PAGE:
Send to

Choose Destination
J Cardiovasc Electrophysiol. 2006 May;17 Suppl 1:S169-S177.

Ranolazine improves abnormal repolarization and contraction in left ventricular myocytes of dogs with heart failure by inhibiting late sodium current.

Author information

Heart and Vascular Institute, Henry Ford Hospital, Detroit, Michigan 48202-2689, USA.



Ventricular repolarization and contractile function are frequently abnormal in ventricular myocytes from human failing hearts as well as canine hearts with experimentally induced heart failure (HF). These abnormalities have been attributed to dysfunction involving various steps of the excitation-contraction coupling process, leading to impaired intracellular sodium and calcium homeostasis. We previously reported that the slow inactivating component of the Na(+) current (late I(Na)) is augmented in myocytes from failing hearts, and this appears to play a significant role in abnormal ventricular myocytes repolarization and function. We tested the effect of ranolazine, a novel drug being developed to treat angina, on (1) action potential duration (APD), (2) peak transient and late I(Na) (I(NaT) and I(NaL), respectively), (3) early afterdepolarizations (EADs), and (4) twitch contraction (TC), including after contractions and contracture.


Myocytes were isolated from the left ventricle of normal dogs and of dogs with chronic HF caused by multiple sequential intracoronary micro-embolizations. I(NaT) and I(NaL) were recorded using conventional whole-cell patch-clamp techniques. APs were recorded using the beta-escin perforated patch-clamp configuration at frequencies of 0.25 and 0.5 Hz. TCs were recorded using an edge movement detector at stimulation frequencies ranging from 0.5 to 2.0 Hz.


Ranolazine significantly (P<0.05) and reversibly shortened the APD of myocytes stimulated at either 0.5 or 0.25 Hz in a concentration-dependent manner. At a stimulation frequency of 0.5 Hz, 5, 10, and 20 microM ranolazine shortened the APD(90) (APD measured at 90% repolarization) from 516+/-51 to 304+/-22, 212+/-34 and 160+/-11 ms, respectively, and markedly decreased beat-to-beat variability of APD(90), EADs, and dispersion of APDs. Ranolazine preferentially blocked I(NaL) relative to I(NaT) in a state-dependent manner, with a approximately 38-fold greater potency against I(NaL) to produce tonic block (IC(50)=6.5 microM) than I(NaT) (IC(50)=294 microM). When we evaluated inactivated state blockade of I(NaL) from the steady-state inactivation mid-potential shift using a theoretical model, ranolazine was found to bind more tightly to the inactivated state than the resting state of the sodium channel underlying I(NaL), with apparent dissociation constants K(dr)=7.47 microM and K(di)=1.71 microM, respectively. TCs of myocytes stimulated at 0.5 Hz were characterized by an initial spike followed by a dome-like after contraction, which was observed in 75% of myocytes from failing hearts and coincided with the long AP plateau and EADs. Ranolazine at 5 and 10 microM reversibly shortened the duration of TCs and abolished the after contraction. When the rate of myocyte stimulation was increased from 1.0 to 2.0 Hz, there was a progressive increase in diastolic "tension," that is, contracture. Ranolazine at 5 and 10 microM reversibly prevented this frequency-dependent contracture.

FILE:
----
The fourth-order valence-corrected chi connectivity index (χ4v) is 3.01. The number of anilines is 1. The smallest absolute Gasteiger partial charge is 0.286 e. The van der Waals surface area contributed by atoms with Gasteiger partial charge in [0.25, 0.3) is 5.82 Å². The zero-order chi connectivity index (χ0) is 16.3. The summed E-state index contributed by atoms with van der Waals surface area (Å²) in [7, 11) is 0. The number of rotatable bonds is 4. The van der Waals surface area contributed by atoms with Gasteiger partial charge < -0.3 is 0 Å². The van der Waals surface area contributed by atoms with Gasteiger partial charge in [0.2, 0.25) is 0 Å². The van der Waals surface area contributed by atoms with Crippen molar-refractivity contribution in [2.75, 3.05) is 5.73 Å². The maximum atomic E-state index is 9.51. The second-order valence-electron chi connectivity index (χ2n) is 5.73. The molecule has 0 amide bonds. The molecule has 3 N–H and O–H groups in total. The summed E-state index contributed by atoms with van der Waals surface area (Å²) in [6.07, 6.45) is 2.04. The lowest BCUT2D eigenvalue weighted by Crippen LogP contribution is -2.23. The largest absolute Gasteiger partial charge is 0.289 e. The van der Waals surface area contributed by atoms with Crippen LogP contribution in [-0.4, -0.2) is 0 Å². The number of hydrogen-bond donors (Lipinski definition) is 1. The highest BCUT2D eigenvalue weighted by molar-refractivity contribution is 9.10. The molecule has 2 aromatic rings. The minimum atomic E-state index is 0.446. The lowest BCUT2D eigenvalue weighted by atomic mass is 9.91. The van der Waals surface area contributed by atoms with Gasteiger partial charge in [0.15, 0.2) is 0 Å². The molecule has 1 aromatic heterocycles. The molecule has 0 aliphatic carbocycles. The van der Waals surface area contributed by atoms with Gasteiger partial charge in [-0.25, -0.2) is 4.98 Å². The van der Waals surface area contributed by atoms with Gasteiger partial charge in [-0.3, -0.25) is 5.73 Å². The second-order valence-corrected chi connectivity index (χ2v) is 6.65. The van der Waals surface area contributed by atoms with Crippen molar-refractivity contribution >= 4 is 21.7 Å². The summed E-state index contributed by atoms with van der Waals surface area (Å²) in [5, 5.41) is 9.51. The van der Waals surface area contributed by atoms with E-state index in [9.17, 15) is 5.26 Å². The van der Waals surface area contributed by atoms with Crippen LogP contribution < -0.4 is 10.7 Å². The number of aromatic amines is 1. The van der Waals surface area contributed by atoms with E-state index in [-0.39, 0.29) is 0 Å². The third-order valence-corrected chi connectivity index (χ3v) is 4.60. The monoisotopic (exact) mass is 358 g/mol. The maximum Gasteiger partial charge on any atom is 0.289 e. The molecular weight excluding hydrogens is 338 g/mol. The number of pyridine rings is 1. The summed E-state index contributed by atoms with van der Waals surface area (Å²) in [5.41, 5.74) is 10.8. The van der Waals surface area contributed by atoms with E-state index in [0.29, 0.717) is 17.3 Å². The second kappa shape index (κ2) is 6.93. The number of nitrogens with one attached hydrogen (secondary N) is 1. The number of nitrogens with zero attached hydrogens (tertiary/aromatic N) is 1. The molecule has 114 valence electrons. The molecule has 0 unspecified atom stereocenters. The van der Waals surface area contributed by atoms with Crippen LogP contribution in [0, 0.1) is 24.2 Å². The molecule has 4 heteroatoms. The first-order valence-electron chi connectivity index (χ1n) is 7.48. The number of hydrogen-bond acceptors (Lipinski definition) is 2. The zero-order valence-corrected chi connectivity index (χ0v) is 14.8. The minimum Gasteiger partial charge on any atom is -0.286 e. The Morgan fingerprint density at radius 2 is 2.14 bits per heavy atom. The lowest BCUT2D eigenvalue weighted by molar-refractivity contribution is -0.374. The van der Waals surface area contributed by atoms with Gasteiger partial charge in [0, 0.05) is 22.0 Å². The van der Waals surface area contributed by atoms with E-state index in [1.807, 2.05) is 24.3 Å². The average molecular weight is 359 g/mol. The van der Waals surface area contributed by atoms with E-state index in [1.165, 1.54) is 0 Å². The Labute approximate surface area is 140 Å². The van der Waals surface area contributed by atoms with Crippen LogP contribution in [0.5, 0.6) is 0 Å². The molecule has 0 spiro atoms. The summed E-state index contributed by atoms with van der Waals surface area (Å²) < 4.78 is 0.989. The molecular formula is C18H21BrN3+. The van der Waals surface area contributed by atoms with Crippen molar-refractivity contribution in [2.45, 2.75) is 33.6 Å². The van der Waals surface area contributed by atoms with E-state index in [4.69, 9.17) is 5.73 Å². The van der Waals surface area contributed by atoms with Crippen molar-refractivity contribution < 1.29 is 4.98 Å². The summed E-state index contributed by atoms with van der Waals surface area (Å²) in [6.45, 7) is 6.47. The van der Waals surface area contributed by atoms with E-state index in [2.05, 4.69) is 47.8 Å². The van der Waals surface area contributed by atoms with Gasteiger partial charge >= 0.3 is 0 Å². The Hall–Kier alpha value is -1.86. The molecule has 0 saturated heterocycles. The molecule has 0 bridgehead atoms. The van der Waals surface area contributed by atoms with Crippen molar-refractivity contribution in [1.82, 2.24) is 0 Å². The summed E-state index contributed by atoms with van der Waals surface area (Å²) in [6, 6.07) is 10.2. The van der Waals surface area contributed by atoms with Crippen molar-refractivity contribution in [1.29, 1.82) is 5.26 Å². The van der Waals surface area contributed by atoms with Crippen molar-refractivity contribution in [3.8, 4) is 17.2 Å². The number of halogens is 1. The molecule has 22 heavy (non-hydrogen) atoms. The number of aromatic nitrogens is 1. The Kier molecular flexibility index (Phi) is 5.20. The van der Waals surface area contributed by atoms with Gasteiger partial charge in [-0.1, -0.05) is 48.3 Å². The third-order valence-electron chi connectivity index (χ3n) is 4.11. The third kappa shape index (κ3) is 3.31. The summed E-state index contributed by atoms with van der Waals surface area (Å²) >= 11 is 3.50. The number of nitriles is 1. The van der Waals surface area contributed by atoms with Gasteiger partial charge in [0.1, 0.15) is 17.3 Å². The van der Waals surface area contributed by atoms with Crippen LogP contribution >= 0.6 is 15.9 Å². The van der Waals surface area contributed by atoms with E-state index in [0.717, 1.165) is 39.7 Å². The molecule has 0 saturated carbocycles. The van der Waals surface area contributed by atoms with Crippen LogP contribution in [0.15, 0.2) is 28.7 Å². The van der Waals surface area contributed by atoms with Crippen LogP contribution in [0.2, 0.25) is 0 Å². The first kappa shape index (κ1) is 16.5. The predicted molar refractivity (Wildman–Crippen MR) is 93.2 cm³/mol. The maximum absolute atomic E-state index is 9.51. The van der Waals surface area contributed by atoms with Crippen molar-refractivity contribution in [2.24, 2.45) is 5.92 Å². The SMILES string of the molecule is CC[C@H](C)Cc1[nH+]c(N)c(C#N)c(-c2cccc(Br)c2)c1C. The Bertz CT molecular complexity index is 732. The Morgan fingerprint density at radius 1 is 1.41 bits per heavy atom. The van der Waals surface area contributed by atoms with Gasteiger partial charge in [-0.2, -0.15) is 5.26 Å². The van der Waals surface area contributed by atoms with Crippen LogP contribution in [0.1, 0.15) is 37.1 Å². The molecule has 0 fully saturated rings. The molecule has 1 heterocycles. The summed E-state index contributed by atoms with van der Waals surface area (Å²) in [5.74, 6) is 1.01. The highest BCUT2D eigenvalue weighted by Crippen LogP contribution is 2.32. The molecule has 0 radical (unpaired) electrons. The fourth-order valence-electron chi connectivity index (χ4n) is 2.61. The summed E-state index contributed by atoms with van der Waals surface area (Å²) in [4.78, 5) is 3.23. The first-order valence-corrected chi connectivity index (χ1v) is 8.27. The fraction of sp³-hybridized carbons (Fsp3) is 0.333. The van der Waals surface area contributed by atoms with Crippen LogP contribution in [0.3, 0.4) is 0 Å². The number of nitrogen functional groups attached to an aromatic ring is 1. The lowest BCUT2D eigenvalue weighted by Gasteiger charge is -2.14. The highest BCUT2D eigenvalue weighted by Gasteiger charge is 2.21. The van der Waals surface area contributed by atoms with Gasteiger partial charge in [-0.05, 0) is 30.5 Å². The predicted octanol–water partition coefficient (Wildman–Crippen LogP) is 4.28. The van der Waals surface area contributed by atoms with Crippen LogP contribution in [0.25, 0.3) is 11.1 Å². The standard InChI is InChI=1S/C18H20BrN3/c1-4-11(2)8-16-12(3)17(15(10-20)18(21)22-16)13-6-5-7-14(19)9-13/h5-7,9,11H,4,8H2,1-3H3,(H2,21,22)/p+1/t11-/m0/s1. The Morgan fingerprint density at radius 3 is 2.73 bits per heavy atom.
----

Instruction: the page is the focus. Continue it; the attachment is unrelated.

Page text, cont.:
[Indexed for MEDLINE]
Free PMC Article

Supplemental Content

Full text links

Icon for Wiley Icon for PubMed Central
Loading ...
Support Center